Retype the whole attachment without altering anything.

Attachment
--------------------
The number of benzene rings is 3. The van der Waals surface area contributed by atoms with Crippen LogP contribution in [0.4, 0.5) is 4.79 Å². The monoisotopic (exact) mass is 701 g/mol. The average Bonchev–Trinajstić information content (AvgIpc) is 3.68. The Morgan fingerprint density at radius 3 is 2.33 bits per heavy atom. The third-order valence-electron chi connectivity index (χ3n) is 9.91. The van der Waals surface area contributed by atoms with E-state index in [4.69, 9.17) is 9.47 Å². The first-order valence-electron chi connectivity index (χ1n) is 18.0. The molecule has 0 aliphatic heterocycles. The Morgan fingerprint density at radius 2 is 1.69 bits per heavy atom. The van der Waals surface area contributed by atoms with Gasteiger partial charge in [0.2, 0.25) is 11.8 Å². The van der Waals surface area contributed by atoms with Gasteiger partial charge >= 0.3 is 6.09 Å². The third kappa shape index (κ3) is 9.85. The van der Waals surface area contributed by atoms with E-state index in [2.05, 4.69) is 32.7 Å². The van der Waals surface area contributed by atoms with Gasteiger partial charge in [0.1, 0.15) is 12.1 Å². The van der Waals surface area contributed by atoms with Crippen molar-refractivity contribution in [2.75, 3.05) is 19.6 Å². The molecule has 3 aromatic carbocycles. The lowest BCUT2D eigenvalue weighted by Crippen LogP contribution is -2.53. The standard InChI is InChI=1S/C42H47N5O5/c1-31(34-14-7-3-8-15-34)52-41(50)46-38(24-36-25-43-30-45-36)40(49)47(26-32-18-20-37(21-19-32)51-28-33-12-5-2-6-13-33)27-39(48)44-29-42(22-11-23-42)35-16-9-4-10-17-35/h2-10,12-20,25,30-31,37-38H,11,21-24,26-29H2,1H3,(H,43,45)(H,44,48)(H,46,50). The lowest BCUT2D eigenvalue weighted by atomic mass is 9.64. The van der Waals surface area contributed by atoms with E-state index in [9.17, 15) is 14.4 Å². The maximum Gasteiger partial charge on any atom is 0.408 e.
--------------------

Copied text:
The number of benzene rings is 3. The van der Waals surface area contributed by atoms with Crippen LogP contribution in [0.4, 0.5) is 4.79 Å². The monoisotopic (exact) mass is 701 g/mol. The average Bonchev–Trinajstić information content (AvgIpc) is 3.68. The Morgan fingerprint density at radius 3 is 2.33 bits per heavy atom. The third-order valence-electron chi connectivity index (χ3n) is 9.91. The van der Waals surface area contributed by atoms with E-state index in [4.69, 9.17) is 9.47 Å². The first-order valence-electron chi connectivity index (χ1n) is 18.0. The molecule has 0 aliphatic heterocycles. The Morgan fingerprint density at radius 2 is 1.69 bits per heavy atom. The van der Waals surface area contributed by atoms with Gasteiger partial charge in [0.2, 0.25) is 11.8 Å². The van der Waals surface area contributed by atoms with Gasteiger partial charge >= 0.3 is 6.09 Å². The third kappa shape index (κ3) is 9.85. The van der Waals surface area contributed by atoms with E-state index in [2.05, 4.69) is 32.7 Å². The van der Waals surface area contributed by atoms with Gasteiger partial charge in [0.1, 0.15) is 12.1 Å². The van der Waals surface area contributed by atoms with Crippen molar-refractivity contribution in [2.75, 3.05) is 19.6 Å². The molecule has 3 aromatic carbocycles. The lowest BCUT2D eigenvalue weighted by Crippen LogP contribution is -2.53. The standard InChI is InChI=1S/C42H47N5O5/c1-31(34-14-7-3-8-15-34)52-41(50)46-38(24-36-25-43-30-45-36)40(49)47(26-32-18-20-37(21-19-32)51-28-33-12-5-2-6-13-33)27-39(48)44-29-42(22-11-23-42)35-16-9-4-10-17-35/h2-10,12-20,25,30-31,37-38H,11,21-24,26-29H2,1H3,(H,43,45)(H,44,48)(H,46,50). The lowest BCUT2D eigenvalue weighted by atomic mass is 9.64. The van der Waals surface area contributed by atoms with E-state index in [9.17, 15) is 14.4 Å². The maximum Gasteiger partial charge on any atom is 0.408 e.